5. Affirm the Importance of Evangelizing… In the Christian Bible it says to “go into the world and preach the gospel to all creation” (Mark 16:15). Sharing the work and salvation of Jesus Christ is a key component of Christian belief and practices and recognizing this is important to understanding the values of evangelical students, staff, and faculty in interfaith groups. Indeed, many groups have a missional (or evangelizing) focus at times, including Catholics, Muslims, Mormons, and Bahá’ís. All members of an interfaith group should respect the motivating values of each other, evangelical or otherwise, and avoid harmful stereotyping of certain practices.
6. …But Make it Clear that Interfaith Work Isn't the Place for Proselytizing. In a religiously diverse space it’s important to both acknowledge the importance of those beliefs while engaging in respectful relationship-building. Not everyone will agree with these beliefs (even within Christianity). Indeed, interfaith cooperation exists not because people believe the same things, but because they don’t. Interfaith service is about identifying the values individuals do share as a group and using that shared platform to affect change in the world. In this setting, proselytizing may get in the way of allowing cooperation to happen because people may feel as though their existing identity is not being respected, or even heard.
7. Become Familiar with a Christian Theology of Interfaith Cooperation. What historical or theological precedent is there in Christianity that supports interfaith cooperation? Develop your knowledge of stories, teachings, Scripture, and history from the Christian tradition that highlight the importance of interfaith engagement. Organizations like World Relief and Habitat for Humanity, founded by evangelical Christians, provide relief services, disaster aid, and healthcare to millions across the world. Their work has also served as a model to nonprofits and NGOs, both 4 religiously-affiliated and secular, for effective international social action. Similar to learning about tikkun olam in the Jewish tradition or Sikh commitments to hospitality towards all people, understanding what motivates evangelical Christians to act with others is a key part of interfaith leadership.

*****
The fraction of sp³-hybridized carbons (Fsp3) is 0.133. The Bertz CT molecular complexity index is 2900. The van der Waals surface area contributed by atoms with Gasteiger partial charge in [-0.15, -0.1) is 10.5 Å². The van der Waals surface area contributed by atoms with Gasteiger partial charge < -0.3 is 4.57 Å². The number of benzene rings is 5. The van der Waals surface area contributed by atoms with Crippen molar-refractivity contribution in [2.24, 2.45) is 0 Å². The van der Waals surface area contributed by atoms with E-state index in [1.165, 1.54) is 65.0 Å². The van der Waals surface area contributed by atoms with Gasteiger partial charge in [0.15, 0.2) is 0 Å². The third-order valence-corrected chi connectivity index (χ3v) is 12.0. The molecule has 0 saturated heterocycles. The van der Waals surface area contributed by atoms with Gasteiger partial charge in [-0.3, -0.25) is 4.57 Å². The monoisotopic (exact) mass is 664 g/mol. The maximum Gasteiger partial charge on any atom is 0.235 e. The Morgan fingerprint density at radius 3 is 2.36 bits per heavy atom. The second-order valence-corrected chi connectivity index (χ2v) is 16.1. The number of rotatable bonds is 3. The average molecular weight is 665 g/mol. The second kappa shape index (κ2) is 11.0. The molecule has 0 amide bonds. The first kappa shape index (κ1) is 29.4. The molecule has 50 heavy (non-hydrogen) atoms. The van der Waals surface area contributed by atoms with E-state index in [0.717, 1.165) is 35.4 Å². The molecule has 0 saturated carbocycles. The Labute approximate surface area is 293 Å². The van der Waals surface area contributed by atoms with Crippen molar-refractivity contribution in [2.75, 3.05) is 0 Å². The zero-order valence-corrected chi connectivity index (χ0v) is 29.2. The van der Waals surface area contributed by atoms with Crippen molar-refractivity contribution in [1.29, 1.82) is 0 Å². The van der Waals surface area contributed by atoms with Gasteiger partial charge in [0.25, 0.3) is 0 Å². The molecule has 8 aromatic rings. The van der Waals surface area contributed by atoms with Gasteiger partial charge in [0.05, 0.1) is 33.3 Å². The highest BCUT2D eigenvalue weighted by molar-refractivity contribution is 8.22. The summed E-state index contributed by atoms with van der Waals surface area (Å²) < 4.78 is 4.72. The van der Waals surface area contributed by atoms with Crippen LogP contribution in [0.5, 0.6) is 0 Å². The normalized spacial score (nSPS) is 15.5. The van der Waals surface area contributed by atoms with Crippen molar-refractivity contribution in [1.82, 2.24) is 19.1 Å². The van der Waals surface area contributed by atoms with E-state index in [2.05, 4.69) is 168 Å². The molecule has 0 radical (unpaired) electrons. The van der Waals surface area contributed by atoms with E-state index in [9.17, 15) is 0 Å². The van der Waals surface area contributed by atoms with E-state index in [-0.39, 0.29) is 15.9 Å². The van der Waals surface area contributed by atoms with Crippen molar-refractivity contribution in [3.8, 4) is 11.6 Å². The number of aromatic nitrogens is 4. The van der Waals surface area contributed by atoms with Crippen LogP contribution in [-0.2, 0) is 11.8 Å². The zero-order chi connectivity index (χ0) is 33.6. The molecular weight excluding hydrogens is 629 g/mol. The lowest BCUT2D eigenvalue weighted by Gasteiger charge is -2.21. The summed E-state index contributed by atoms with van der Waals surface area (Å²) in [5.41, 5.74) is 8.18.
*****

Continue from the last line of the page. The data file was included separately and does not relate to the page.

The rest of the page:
- Nick Price, an IFYC alum and a student at Concordia Seminary in St. Louis, wrote a three part series called Thinking Theologically About Interfaith Work to share his own theology of interfaith cooperation from the evangelical perspective.
- Loving our Religious Neighbors is a curriculum aimed at evangelical communities to help them build relationships with their religious neighbors.
- Fuller Theological Seminary’s Evangelical Interfaith Dialogue Journal creates space for evangelical scholars and practitioners to dialogue about the dynamics, challenges, practices, and theology surrounding interfaith work.
- IFYC’s founder, Eboo Patel, spoke at Wheaton College, and offered this reflection in the Washington Post: How can Muslims and Christians work together?
- Evangelical Christian Skye Jethani, an ordained pastor, author, and speaker on why evangelicals should reach out to Muslims (and Hindus, Buddhists, and others).
1 Much of this definition is based on information provided by the National Association of Evangelicals. For more details: http://nae.net/what-isan-evangelical/